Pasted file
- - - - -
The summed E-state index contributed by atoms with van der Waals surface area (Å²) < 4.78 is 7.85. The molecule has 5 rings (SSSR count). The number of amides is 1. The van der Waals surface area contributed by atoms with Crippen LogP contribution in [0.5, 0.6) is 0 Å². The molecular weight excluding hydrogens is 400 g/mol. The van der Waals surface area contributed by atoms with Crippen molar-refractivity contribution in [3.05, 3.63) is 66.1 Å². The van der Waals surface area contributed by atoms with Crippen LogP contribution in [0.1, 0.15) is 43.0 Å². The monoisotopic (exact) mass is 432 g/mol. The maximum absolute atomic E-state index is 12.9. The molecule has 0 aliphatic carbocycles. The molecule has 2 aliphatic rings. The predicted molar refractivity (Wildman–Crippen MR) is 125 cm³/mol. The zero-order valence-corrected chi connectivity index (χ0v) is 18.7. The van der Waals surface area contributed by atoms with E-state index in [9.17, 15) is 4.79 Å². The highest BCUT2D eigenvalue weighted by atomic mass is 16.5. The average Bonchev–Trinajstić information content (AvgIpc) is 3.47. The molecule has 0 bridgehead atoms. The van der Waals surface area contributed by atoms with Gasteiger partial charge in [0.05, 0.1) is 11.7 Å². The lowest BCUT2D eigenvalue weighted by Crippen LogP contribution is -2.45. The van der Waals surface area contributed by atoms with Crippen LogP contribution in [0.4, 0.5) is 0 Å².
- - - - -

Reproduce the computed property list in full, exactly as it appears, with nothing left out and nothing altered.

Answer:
The summed E-state index contributed by atoms with van der Waals surface area (Å²) < 4.78 is 7.85. The molecule has 5 rings (SSSR count). The number of amides is 1. The van der Waals surface area contributed by atoms with Crippen LogP contribution in [0.5, 0.6) is 0 Å². The molecular weight excluding hydrogens is 400 g/mol. The van der Waals surface area contributed by atoms with Crippen molar-refractivity contribution in [3.05, 3.63) is 66.1 Å². The van der Waals surface area contributed by atoms with Crippen LogP contribution in [0.1, 0.15) is 43.0 Å². The monoisotopic (exact) mass is 432 g/mol. The maximum absolute atomic E-state index is 12.9. The molecule has 0 aliphatic carbocycles. The molecule has 2 aliphatic rings. The predicted molar refractivity (Wildman–Crippen MR) is 125 cm³/mol. The zero-order valence-corrected chi connectivity index (χ0v) is 18.7. The van der Waals surface area contributed by atoms with E-state index in [9.17, 15) is 4.79 Å². The highest BCUT2D eigenvalue weighted by atomic mass is 16.5. The average Bonchev–Trinajstić information content (AvgIpc) is 3.47. The molecule has 0 bridgehead atoms. The van der Waals surface area contributed by atoms with Gasteiger partial charge in [0.05, 0.1) is 11.7 Å². The lowest BCUT2D eigenvalue weighted by Crippen LogP contribution is -2.45. The van der Waals surface area contributed by atoms with Crippen LogP contribution in [0.4, 0.5) is 0 Å².